17. Figure shows ray AB that has passed through a divergent Lens. Construct the path of the ray up to the lens if the position of the foci is known.  (AS - 5) (2 Marks)
A: * A ray parallel to the principal axis of a divergent lens after refraction through the lens appears to be coming from the focus of the lens. This is shown in fig (2).

18. Figure shows a point light source and its image produced by a lens with an optical axis N1N2. Find the position of the lens and its foci using a ray diagram.   (AS - 5) (2 Marks)
A: * The object 'O' is placed in between the focus and optic centre of the lens.
* The image formed by the lens is shown in the figure.
* The image formed is erect, virtual and magnified and on the same side of the object.

19. Find the focus by drawing a ray diagram using the position of source S and the image S' given in the figure below.   (AS - 5) (2 Marks) A: * As shown in the figure (2) when the object OS is placed in between F1 and C1 its image is formed beyond C2.
* The image formed is real, inverted and magnified.

20. A parallel beam of rays is incident on a convergent lens with a focal length of 40 cm where should a divergent lens with a focal length of 15 cm be placed for the beam of rays to remain parallel after passing through the two lenses? Draw a ray diagram.             (AS - 5) (4 Marks)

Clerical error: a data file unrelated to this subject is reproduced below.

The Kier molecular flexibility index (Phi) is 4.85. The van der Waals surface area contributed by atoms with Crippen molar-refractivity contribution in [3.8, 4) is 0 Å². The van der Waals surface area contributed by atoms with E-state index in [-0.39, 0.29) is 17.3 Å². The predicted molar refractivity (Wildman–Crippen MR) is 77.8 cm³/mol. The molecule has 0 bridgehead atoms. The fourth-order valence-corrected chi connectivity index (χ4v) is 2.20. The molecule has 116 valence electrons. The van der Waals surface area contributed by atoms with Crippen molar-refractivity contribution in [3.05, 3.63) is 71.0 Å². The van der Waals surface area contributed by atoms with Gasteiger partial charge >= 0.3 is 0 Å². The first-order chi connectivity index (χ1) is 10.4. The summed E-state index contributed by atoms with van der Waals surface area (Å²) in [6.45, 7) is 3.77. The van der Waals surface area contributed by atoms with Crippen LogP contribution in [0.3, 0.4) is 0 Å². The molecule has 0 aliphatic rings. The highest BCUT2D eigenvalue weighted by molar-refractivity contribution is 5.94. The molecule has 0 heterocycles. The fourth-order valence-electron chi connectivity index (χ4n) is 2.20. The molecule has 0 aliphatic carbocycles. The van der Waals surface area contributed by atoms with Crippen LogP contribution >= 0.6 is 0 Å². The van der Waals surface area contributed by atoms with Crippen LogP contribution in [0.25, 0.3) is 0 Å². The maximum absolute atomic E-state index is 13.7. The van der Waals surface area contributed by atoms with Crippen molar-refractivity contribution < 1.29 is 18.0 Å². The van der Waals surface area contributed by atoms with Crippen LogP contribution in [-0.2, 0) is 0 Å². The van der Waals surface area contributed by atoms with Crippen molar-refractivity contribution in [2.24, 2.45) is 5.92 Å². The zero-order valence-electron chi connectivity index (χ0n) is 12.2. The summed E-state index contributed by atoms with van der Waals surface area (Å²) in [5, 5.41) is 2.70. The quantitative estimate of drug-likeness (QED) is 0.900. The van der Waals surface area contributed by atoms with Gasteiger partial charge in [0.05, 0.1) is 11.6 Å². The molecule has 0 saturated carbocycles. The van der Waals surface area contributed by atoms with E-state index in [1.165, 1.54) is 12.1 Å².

A: * A parallel beam of rays incident on a convergent lens after refraction pass through the focus of the lens.
* A beam of rays incident on a divergent lens after refraction pass parallel to the poincipal axis, if the rays seem to come from the focus of the divergent lens.
* Rays incident parallel to the principal axis of the convergent lens after refraction meet at the focus of the lens which is 40 cm away from the lens. See figure 1. * The divergent lens of focal length 15 cm is put at a distance of 15 cm from the focus of the convergent Lens towards the convergent lens, so that these rays meeting at the focus of the convergent lens incident on the divergent lens and diverge parallel to the principal axis as shown in figure. 2. * PF = 40 cm (Focal length of the convergent Lens)
P′F = 15 cm : (Focal length of the divergent lens)
PP′ = (40 _ 15) = 25 cm (Distance between the two lenses)
* To get the parallel beam of rays to emerge out as parallel beam of rays, the convergent and the divergent lenses should be placed at a distance of 25 cm. from each other as shown in figure - 2.

21. Draw ray diagrams for the following positions and explain the nature and position of image.
a) Object is placed at C2 of a Convergent lens.
b) Object is placed between F2 and optic centre P of a Convergent lens.  (AS - 5) (4 Marks) A: a) * When the object is placed at C2 of a convergent lens then the image is formed at C1 of the same lens on the other side.